But Grandmother didn't count herself among the weakest, and certainly her opinion carried weight among the villagers. "Nyet," she said again and again. And something the young man translated into Russian as ours, our land. As the cane came down solidly on the earth.

The girl from Krypton could stop a wall of water and turn back a flood. But deal with an old farm woman who didn't --- she knew enough to muddle out the gist of the objection --- intend to leave her cow, her hillside, her woods, or her neighbors? No.

What was more, she knew the old woman. Oh, not so much as her name, but she knew her in her own mother Martha, and her father Jonathan, and the things they'd taught their adopted daughter by personal example. She understood the source of Grandmother's strength. She drew it out of the earth, out of the rocks of her mountain, a close-to-the-earth endurance that said that cattle got let out to pasture at sunup and milked at sunset and that not to do these simple things was a breach of faith with the sun and the moon and the very planet itself.

Not that her mother, her father, or the grandmother in immediate defiance of her would put it quite that way. But a young woman, who'd been born beyond the stars, and one who'd lived by those rhythms, and by means of them learned about the planet to which she'd come as a stranger, couldn't argue with Grandmother that their lives and their health would be equally well served by transporting them away from their livestock and their land. It wouldn't be served by that at all, to impoverish them and set them in the hands of well-meaning strangers. And all of them on this hillside knew it.

The three villages above this one, whose houses had not been threatened by the flood but whose fields and pastures surrounded a lake that no longer existed --- they knew it, Supergirl was well sure. Hard times were going to come here, hard times in which a local government cut loose from Moscow and already strapped for cash wasn't going to find it easy to rebuild the roads that had been completely wiped off the map, let alone deal with the ecological devastation and the distrust of the people.

It wasn't just that these people were cut off from the twenty-first century, they'd barely been in the twentieth. And there was no longer reliable water, no longer electricity, no longer a bridge to enable them to cross to the lower valley road.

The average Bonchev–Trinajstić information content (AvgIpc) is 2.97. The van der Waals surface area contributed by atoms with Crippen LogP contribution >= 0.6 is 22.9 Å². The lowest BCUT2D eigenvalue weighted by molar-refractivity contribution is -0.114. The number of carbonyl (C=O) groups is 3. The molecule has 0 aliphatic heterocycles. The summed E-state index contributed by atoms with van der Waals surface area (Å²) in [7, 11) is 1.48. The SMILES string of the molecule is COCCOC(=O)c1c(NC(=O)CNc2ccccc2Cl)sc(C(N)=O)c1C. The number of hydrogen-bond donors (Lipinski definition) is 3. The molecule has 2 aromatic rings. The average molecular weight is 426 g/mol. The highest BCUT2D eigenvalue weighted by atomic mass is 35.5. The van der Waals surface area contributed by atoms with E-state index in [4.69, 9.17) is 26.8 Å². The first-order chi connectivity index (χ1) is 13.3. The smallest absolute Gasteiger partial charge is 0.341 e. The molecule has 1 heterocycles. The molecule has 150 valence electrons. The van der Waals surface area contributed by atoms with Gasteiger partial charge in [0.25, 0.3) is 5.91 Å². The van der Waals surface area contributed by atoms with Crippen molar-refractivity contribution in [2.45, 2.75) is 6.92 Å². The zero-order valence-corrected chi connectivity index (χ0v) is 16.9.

But maybe of all the people who could have been stranded in this remote valley, these people had the greatest chance of recovering the land.

The horse nickered softly. The chickens probably slept in the dark, in their crates. The pigs --- she had no idea. But dumping these brave and steadfast people into the custody of agencies in town wasn't going to be the answer for them. Or for the land.

Getting their government to act and getting help and necessary supplies up here was a priority. And this wasn't the most politically stable area in the world. It was rife with ethnic troubles. Distrust? It was everywhere, on this side of the river, on the other, she was virtually certain.

"Tell them all," Supergirl said to the teenaged boy, Dimitri, who was her only interpreter, "I'm going to talk to the Red Cross. I'll get you tents. Food and water. Medicines. A few days. It will be a few days. Can you live here? Will you be safe here?"

"Da," the young man said, and turning to the villagers, he said something far more extensive than that, a torrent of words that brought hope to the weary, desperate faces, hope and enthusiastic nods of heads.

Supergirl didn't think it was an exact translation. She feared they expected miracles. But she'd do what she could.

Get to a phone. There weren't any here. The world had made itself a network of electronic nerves, but it operated most efficiently if one reached a nerve center. Tbilisi was on the other side of the mountains. Grozny --- in Chechnya, to the north --- was still reeling from war. She wasn't that fluent, and the lingering politics were a maze into which she was herself reluctant to deliver these people.